I have designed an random encryption in public key setting. I am convinced about its security guarantee but I need a formal way to prove its robustness. How can I prove the security of this random-public-key-encryption algorithm? Any proof method such as induction-method, proof-by-contradiction-method or anything else?

I am trying to publish this algorithm in a journal paper. This is why I need a formal proof.

  • 3
    $\begingroup$ Which problem is it based on? $\endgroup$ Commented May 7, 2017 at 18:36
  • $\begingroup$ Haven't done this before, but I'd think that you'd want to write attack algorithms on your cryption algorithm under the various attack scenarios, then classify the attack's complexity as a function of the algorithm's parameters. $\endgroup$
    – Nat
    Commented May 7, 2017 at 21:45
  • $\begingroup$ Note that you're not obligated to prove that your algorithm can't be efficiently broken; it's sufficient to map seemingly optimal attack algorithms to well-known algorithms that're generally accepted to be infeasible to run. For example, you're not obligated to prove that $\text{P}{\neq}\text{NP}$; it's sufficient that there's no publicly known mapping $\text{NP}{\rightarrow}\text{P}$. $\endgroup$
    – Nat
    Commented May 7, 2017 at 22:00
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    $\begingroup$ I'm sorry if I misunderstood why nobody mentioned this yet, but: If you have to ask this question, it means you're not yet ready to design such an algorithm, much less publish it in a journal. The current answer nicely shows ways how to learn about this, though, and I appreciate it. $\endgroup$
    – mafu
    Commented May 8, 2017 at 0:51
  • $\begingroup$ Something is wrong. The likelihood of you finding a new public key math problem is remote. If you had a new symmetric algorithm there would be a decent chance but public key is so hard to design for we should rather wonder than any were found. $\endgroup$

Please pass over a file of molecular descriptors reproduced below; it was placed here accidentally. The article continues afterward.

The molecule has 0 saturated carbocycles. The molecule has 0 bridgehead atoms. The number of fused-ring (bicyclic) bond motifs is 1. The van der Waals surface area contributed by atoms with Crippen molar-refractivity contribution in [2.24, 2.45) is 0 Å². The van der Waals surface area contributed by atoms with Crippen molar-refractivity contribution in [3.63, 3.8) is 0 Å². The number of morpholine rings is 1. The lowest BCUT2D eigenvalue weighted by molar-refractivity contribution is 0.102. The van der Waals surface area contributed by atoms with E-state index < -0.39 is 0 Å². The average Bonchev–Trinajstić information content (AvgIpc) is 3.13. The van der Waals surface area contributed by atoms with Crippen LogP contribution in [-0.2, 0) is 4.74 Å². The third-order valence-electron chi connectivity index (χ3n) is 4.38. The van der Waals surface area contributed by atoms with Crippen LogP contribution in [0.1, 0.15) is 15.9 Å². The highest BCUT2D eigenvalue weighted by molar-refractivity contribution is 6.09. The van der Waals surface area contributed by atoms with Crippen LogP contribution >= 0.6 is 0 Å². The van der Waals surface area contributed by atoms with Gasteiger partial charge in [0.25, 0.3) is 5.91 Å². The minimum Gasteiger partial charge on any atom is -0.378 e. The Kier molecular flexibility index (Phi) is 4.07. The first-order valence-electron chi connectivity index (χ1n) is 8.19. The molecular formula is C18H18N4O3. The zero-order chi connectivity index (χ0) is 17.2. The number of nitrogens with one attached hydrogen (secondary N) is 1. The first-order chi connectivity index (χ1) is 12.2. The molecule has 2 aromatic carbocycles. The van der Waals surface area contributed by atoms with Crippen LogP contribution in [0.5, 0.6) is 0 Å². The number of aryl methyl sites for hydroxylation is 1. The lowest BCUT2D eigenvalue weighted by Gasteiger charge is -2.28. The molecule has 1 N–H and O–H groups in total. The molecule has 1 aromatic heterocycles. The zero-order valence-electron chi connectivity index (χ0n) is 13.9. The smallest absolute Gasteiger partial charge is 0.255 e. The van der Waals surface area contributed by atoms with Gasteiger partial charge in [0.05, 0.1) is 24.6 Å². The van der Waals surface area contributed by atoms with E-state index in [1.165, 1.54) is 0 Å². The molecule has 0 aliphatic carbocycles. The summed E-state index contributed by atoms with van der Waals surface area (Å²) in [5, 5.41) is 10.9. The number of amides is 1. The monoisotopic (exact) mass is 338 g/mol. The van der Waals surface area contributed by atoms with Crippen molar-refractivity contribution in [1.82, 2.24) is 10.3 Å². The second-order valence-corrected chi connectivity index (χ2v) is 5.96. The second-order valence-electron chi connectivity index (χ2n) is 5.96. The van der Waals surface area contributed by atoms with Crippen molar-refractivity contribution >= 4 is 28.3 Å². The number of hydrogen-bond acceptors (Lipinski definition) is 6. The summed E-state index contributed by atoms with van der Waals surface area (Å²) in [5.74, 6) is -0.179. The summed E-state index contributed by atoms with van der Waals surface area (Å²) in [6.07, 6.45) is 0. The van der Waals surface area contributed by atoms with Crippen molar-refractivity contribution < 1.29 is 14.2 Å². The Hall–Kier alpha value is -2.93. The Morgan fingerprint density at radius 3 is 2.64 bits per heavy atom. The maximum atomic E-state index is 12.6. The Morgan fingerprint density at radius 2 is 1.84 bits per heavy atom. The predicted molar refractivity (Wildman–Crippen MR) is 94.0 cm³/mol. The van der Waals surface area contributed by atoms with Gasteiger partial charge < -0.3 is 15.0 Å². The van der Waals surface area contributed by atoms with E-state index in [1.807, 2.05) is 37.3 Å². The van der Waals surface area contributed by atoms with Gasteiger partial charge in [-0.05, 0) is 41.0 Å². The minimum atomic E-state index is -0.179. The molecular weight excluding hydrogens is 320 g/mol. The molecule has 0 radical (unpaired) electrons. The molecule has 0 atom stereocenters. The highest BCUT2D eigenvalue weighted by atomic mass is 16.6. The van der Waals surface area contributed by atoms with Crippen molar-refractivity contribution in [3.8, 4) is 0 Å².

– Joshua
    Commented May 8, 2017 at 1:51

1 Answer 1


What you want to do is the right way. However it's not an easy one.

What you really want to do is to show the following implication: $$ \newcommand{\hard}{\operatorname{hard}} \newcommand{\assumption}{\text{assumption}} \newcommand{\secure}{\operatorname{secure}} \hard(\assumption_1)\land\ldots\land\hard(\assumption_n) =\bigwedge_{i=1}^n\hard(\text{assumption}_i)\\ \implies\secure(\text{cryptosystem})$$

for a (hopefully) small number of assumptions which are already well-studied.

The usual intuition for such proofs is a proof-by-reduction, which is a logical contraposition: $$\neg\secure(\text{cryptosystem})\implies\bigvee_{i=1}^n\neg\hard(\assumption_i)$$ Meaning that you would need to show that breaking the security of your cryptosystem implies that any of your assumptions is not hard.

Of course you first need to find out what "$\hard(\assumption_i)$" and "$\secure(\text{cryptosystem})$" actually mean. The latter is a (preferably) strong security definition, most likely from this list. The former very much depends on the actual assumption at hand and you need to look at the actual, precise definition of said assumption. For example this blog post covers RSA and this one covers the typical DH assumptions.

Now the final and actually hardest part: How to actually make the proof. There's no simple answer to this question. For example you could give game-hopping a look as well as simulation based proofs. You could also look whether proof / verification tools can help you along the way, such as described by Biv here and here. There isn't much more to say on this, except for: Look at the references given, work your way from there through the references they give, continue going through the references until you have an understanding of these proofs and are able to carry out the one you need. It will probably be a hard and / or long journey, but it will pay off.


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